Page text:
Dengue virus is a flavivirus transmitted to humans by Aedes mosquitoes. An estimated 50-100 million infections occur annually throughout the world. Dengue virus primarily affects persons living in or traveling to tropical areas. Nearly all dengue cases reported in the 48 continental states were acquired elsewhere by travelers or immigrants, with sporadic cases reported along the southern U.S. border (eg, in Arizona, Texas, Florida) and in Hawaii.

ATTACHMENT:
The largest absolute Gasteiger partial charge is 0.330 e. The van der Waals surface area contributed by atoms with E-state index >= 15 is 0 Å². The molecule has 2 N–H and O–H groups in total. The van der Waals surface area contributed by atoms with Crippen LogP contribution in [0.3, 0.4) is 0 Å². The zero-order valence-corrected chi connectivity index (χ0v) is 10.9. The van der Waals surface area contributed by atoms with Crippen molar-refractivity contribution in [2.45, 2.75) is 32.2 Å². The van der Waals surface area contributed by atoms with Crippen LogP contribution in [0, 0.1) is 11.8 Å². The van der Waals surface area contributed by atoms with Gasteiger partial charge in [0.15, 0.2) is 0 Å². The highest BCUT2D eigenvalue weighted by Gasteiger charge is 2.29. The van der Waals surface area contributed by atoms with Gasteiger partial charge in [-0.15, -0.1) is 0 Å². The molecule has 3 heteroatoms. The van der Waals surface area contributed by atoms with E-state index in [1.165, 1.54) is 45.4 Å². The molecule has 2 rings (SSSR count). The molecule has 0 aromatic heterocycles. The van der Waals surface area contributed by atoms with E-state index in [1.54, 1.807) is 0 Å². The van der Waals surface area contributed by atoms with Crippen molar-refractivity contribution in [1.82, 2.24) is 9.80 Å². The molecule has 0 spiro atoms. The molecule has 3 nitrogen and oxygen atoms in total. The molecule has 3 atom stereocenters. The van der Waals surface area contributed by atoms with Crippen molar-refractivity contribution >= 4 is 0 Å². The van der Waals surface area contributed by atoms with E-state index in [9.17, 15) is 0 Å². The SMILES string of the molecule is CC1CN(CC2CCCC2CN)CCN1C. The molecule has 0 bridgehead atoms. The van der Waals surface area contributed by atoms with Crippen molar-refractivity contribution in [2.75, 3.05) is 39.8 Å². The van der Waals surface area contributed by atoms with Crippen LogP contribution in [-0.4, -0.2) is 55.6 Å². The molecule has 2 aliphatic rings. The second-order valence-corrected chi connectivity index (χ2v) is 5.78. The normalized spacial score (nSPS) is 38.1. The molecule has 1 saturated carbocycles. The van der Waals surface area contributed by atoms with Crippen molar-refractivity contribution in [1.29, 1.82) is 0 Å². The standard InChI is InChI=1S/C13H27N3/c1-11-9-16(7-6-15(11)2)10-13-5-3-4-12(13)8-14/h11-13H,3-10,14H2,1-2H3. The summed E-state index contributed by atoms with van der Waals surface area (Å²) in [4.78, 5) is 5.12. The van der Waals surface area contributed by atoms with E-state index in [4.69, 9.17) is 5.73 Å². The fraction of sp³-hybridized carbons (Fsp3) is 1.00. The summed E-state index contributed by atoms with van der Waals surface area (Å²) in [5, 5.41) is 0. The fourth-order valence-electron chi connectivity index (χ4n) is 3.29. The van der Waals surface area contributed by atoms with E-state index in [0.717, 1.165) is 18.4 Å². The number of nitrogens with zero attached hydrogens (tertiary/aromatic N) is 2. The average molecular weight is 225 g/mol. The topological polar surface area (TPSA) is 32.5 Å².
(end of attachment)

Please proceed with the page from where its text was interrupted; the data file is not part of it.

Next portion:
Symptoms of dengue infection can range from mild febrile illness to bleeding (dengue hemorrhagic fever) or hypotension (dengue shock syndrome) with potentially high mortality. It is important to diagnose dengue promptly, since other tropical infections can produce similar patterns of illness and may require different treatment.